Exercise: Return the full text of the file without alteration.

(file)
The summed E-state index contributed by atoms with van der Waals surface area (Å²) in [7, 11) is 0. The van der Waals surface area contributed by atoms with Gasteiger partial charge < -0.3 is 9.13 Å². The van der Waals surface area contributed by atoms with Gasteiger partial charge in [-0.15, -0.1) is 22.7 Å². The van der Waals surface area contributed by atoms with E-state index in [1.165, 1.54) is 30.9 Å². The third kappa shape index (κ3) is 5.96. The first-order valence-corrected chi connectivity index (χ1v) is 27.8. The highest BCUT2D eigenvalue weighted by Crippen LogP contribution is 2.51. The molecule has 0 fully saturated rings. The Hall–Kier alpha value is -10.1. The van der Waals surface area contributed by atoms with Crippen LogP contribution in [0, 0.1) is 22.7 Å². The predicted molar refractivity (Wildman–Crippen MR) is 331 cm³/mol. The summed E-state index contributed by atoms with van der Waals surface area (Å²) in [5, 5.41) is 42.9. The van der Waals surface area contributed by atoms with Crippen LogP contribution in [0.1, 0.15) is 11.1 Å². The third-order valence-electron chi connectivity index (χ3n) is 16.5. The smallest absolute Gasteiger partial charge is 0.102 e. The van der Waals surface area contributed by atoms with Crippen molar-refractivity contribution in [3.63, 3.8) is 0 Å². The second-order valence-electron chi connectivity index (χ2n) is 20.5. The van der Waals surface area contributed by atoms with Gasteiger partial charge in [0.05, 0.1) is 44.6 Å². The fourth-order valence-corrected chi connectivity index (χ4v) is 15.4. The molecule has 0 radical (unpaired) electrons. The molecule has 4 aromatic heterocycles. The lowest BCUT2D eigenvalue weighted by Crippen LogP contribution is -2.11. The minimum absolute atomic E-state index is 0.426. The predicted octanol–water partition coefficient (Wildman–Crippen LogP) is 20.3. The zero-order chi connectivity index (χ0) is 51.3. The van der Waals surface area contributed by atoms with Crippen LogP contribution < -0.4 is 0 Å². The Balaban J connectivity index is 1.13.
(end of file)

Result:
The summed E-state index contributed by atoms with van der Waals surface area (Å²) in [7, 11) is 0. The van der Waals surface area contributed by atoms with Gasteiger partial charge < -0.3 is 9.13 Å². The van der Waals surface area contributed by atoms with Gasteiger partial charge in [-0.15, -0.1) is 22.7 Å². The van der Waals surface area contributed by atoms with E-state index in [1.165, 1.54) is 30.9 Å². The third kappa shape index (κ3) is 5.96. The first-order valence-corrected chi connectivity index (χ1v) is 27.8. The highest BCUT2D eigenvalue weighted by Crippen LogP contribution is 2.51. The molecule has 0 fully saturated rings. The Hall–Kier alpha value is -10.1. The van der Waals surface area contributed by atoms with Crippen LogP contribution in [0, 0.1) is 22.7 Å². The predicted molar refractivity (Wildman–Crippen MR) is 331 cm³/mol. The summed E-state index contributed by atoms with van der Waals surface area (Å²) in [5, 5.41) is 42.9. The van der Waals surface area contributed by atoms with Crippen LogP contribution in [0.1, 0.15) is 11.1 Å². The third-order valence-electron chi connectivity index (χ3n) is 16.5. The smallest absolute Gasteiger partial charge is 0.102 e. The van der Waals surface area contributed by atoms with Crippen molar-refractivity contribution in [3.63, 3.8) is 0 Å². The second-order valence-electron chi connectivity index (χ2n) is 20.5. The van der Waals surface area contributed by atoms with Gasteiger partial charge in [0.05, 0.1) is 44.6 Å². The fourth-order valence-corrected chi connectivity index (χ4v) is 15.4. The molecule has 0 radical (unpaired) electrons. The molecule has 4 aromatic heterocycles. The lowest BCUT2D eigenvalue weighted by Crippen LogP contribution is -2.11. The minimum absolute atomic E-state index is 0.426. The predicted octanol–water partition coefficient (Wildman–Crippen LogP) is 20.3. The zero-order chi connectivity index (χ0) is 51.3. The van der Waals surface area contributed by atoms with Crippen LogP contribution < -0.4 is 0 Å². The Balaban J connectivity index is 1.13.